Aminex Security Services Ltd Prosecuted for Unlicensed Guards

Bob Forsyth - Chief Executive Officer at Kings Security Bob Forsyth – Adoption of Technology, or not? Bob Forsyth, Chief Executive Officer at Kings Security, discusses the adoption of technology within the private security industry. Read on »
Alan Chua – When the time is right… In his first blog for, Alan Chua of Concorde Security Pte discusses his views on technology as part of the private security industry.  Read on »
David Ward David Ward – Modern society and modern targets In his latest blog for, David Ward of Ward Security discuss modern society and targets. Read on »
Monday, 11 December 2017

Aminex Security Services Ltd Prosecuted for Unlicensed Guards

The following is an announcement from the Security Industry Authority, the organisation responsible for regulating the private security industry in the United Kingdom.

“On Tuesday 23 February, Kingsley Okeiyi, the director of Aminex Security Services Limited was found guilty at Westminster Magistrates Court for providing an unlicensed guard.

“The court heard that at the beginning of September 2014 when SIA investigation officers enquired about the staff working at Aminex Security Services Limited, the staff list Okeiyi provided listed an unlicensed guard. This amounted to an offence under section 5 of the Private Security Industry Act (PSIA) 2001.

“SIA investigators later visited a site Aminex Security were contracted to work at and interviewed Lucky Okeiyi, the same security guard. During this visit the investigation officers obtained a timesheet which proved exactly when Lucky Okeiyi was carrying out licensable activities without a licence.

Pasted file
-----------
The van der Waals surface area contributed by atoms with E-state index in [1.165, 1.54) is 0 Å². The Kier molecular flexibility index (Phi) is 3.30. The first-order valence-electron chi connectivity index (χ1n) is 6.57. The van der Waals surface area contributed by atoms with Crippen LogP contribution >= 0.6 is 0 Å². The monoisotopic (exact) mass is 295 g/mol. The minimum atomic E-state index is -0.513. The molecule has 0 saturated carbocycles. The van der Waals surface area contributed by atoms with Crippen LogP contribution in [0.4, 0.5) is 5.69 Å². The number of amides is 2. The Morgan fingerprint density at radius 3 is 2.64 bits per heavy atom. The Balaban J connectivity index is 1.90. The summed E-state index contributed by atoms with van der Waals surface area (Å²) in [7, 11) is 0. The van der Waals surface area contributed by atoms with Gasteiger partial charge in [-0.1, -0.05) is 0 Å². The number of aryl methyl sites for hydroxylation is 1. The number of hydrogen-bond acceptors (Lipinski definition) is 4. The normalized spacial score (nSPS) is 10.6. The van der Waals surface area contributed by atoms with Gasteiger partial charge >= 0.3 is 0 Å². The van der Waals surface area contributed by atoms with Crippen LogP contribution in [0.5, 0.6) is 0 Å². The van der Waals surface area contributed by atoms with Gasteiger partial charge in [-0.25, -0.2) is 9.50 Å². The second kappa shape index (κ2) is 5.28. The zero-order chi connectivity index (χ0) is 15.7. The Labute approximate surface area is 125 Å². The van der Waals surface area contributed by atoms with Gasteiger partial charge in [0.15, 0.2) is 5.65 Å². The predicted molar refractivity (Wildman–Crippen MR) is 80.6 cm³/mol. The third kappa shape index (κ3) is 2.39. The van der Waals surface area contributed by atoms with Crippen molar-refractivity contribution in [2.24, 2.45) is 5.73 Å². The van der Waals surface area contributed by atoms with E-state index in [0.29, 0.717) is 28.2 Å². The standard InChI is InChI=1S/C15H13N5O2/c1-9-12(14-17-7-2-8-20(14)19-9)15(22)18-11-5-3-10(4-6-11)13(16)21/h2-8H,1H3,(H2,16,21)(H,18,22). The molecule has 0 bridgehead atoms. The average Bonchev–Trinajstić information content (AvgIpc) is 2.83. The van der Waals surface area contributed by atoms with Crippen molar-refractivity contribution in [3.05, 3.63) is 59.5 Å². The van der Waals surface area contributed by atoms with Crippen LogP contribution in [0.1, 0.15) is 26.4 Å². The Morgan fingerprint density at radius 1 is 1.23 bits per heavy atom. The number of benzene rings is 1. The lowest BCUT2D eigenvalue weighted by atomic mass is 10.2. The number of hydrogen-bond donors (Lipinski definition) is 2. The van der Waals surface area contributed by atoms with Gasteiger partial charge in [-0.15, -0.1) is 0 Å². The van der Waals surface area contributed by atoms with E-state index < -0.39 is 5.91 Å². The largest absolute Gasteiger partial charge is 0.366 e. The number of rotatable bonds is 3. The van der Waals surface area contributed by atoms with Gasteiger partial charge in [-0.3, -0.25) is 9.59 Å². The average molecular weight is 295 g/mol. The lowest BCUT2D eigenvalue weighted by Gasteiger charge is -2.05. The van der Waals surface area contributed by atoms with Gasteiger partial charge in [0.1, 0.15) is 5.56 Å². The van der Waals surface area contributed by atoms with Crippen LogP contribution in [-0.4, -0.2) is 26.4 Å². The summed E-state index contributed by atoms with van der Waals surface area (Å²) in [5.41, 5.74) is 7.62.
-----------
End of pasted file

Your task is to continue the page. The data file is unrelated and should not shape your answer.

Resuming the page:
“As director, Kingsley Okeiyi was liable under section 23 of the PSIA for consent, connivance or neglect in deploying an unlicensed guard. Although the SIA investigation team gave Kingsley Okeiyi several opportunities to respond to the allegations of deploying an unlicensed security guard, all contact was ignored.

“District Judge Mace issued a guilty verdict and said that Kingsley Okeiyi had provided no satisfactory explanation to the evidence put before him. Consequently for the section 5 and section 23 offences, Kingsley Okeiyi was fined £500 and ordered to pay a victim surcharge of £50 and costs of £500. The Judge also commented that the fine and costs she issued took into consideration the financial circumstances of Mr Okeiyi, and his ability to pay.

“Nathan Salmon, SIA Investigations Manager said It is important to note that the charges relate to six shifts whereby offences were committed and the sentence imposed by the Court reflect that breaches of the PSIA are considered unacceptable.

“The business is no longer operating and Mr Okeiyi’s actions have prevented him from being able to continue to work in the private security industry”.

SIA Website

Leave a Reply

Your email address will not be published. Required fields are marked *


Interconnective Security Products